Live English classes with a qualified British teacher give the participants the valuable opportunity to ask questions, have instant feedback, and also have support not only with English language, but also with developing their social and communication skills. It is now widely recognised that these soft skills are essential as it is through these, that the Carer is able to establish a rapport with the person in their care, thus ensuring their relationship is long-lasting and enriching for both parties.
The “English for Carers” course also offers further flexibility to the employers by providing them with two options:
- either making it a standard requirement for candidates as a part of their application process – which would guarantee candidates’ commitment but on the other hand may preclude some from applying on the grounds of cost,
- by making it as part of new workers’ Induction programme in the UK at the employer’s expense. While this may requires investment on the employer’s part it would most certainly boost staff motivation and encourage loyalty.
It seems that in this day and age, where there is so much controversy around migrant work, this could prove to be the best way to ensure that all the employees in the care industry, including migrant workers, are able to provide the best quality of care possible. Either way, a training based approach to workforce recruitment may be just what is needed to support the sector with meeting rising demand with an effective workforce. Through flexibility, adaptability and expertise The White Apple Company certainly has best solution currently on offer for both employers and employees.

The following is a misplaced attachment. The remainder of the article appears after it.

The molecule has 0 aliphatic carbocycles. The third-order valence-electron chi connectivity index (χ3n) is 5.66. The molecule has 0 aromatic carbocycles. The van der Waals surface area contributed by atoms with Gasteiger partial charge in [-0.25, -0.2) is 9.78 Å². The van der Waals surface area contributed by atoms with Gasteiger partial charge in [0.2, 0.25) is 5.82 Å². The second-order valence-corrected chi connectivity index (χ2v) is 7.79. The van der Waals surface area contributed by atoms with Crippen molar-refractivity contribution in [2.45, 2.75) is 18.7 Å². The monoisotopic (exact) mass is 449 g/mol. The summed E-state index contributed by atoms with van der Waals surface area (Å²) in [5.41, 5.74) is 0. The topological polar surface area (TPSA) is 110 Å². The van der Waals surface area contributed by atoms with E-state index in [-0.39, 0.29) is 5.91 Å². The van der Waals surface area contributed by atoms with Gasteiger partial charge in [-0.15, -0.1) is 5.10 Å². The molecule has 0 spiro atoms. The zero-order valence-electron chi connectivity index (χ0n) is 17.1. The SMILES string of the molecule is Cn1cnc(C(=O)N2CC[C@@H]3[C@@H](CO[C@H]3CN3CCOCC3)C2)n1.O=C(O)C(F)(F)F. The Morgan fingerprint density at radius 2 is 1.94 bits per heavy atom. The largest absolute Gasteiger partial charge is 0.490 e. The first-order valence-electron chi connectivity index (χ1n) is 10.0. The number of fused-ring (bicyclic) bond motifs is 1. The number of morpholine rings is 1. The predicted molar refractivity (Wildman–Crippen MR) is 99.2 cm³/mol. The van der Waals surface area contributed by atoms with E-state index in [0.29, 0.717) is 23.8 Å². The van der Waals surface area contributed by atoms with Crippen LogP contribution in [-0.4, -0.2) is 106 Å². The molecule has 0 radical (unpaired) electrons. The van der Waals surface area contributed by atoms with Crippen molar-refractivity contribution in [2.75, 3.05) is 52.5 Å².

Companies or individuals can find out more about The White Apple Company’s online speciality English courses at www.thewhiteapplecompany.com or can contact Dasha White (tel. 0333 0124 185, email: firstname.lastname@example.org)
A UK based English language agency The White Apple Company was founded in 2009 by Dasha White (https://www.thewhiteapplecompany.com/the-story-behind-the-brand/)
Dasha moved to England from Belarus in 2000 and having studied English at school and with a private tutor as an adult assumed her language skills were good. However, having only learnt and communicated in English with non-native speakers she found her language skills let her down. Now a fluent communicator and successful business woman Dasha draws on her personal understanding of the challenges of learning about the English language and culture to develop and deliver high quality English language courses using qualified and experienced staff.
• Cangiano, A., I. Shutes, S. Spencer, and G. Leeson. “Migrant Care Workers in Ageing Societies: Research Finding in the UK.” Centre on Migration, Policy and Society, University of Oxford, Oxford, 2009.
• Eborall, C. and D. Griffiths.” The State of the Adult Social Care Workforce in England, 2008.” Skills for Care, Leeds, 2008.
• Eborall, C., W. Fenton, and S. Woodrow. “The State of the Adult Social Care Workforce in England, 2010.”Skills for Care, Leeds, 2010.
• Wittenberg, R., D. King, J. Malley, L. Pickard, and A. Comas-Herrera. “Projections of Long-Term Care Expenditure in England under Different Assumptions Regarding the Future Balance between Residential and Home Care.” PSSRU Bulletin 19, Personal Social Services Research Unit, London School of Economics, London, 2010